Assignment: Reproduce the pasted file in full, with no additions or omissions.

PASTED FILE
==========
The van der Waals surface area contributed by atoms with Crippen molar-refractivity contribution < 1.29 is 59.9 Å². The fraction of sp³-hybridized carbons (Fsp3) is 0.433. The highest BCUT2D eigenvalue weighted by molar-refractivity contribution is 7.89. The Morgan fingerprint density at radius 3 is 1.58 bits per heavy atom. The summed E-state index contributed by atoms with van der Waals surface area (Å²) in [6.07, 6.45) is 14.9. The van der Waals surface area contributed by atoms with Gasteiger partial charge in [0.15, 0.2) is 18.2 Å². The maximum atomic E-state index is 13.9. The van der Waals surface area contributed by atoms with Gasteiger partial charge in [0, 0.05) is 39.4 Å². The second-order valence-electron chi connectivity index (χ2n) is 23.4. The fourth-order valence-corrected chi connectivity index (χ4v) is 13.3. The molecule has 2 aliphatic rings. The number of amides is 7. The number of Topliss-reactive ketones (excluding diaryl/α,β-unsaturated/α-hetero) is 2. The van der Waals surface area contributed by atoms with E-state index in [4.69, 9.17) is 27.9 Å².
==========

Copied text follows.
The van der Waals surface area contributed by atoms with Crippen molar-refractivity contribution < 1.29 is 59.9 Å². The fraction of sp³-hybridized carbons (Fsp3) is 0.433. The highest BCUT2D eigenvalue weighted by molar-refractivity contribution is 7.89. The Morgan fingerprint density at radius 3 is 1.58 bits per heavy atom. The summed E-state index contributed by atoms with van der Waals surface area (Å²) in [6.07, 6.45) is 14.9. The van der Waals surface area contributed by atoms with Gasteiger partial charge in [0.15, 0.2) is 18.2 Å². The maximum atomic E-state index is 13.9. The van der Waals surface area contributed by atoms with Gasteiger partial charge in [0, 0.05) is 39.4 Å². The second-order valence-electron chi connectivity index (χ2n) is 23.4. The fourth-order valence-corrected chi connectivity index (χ4v) is 13.3. The molecule has 2 aliphatic rings. The number of amides is 7. The number of Topliss-reactive ketones (excluding diaryl/α,β-unsaturated/α-hetero) is 2. The van der Waals surface area contributed by atoms with E-state index in [4.69, 9.17) is 27.9 Å².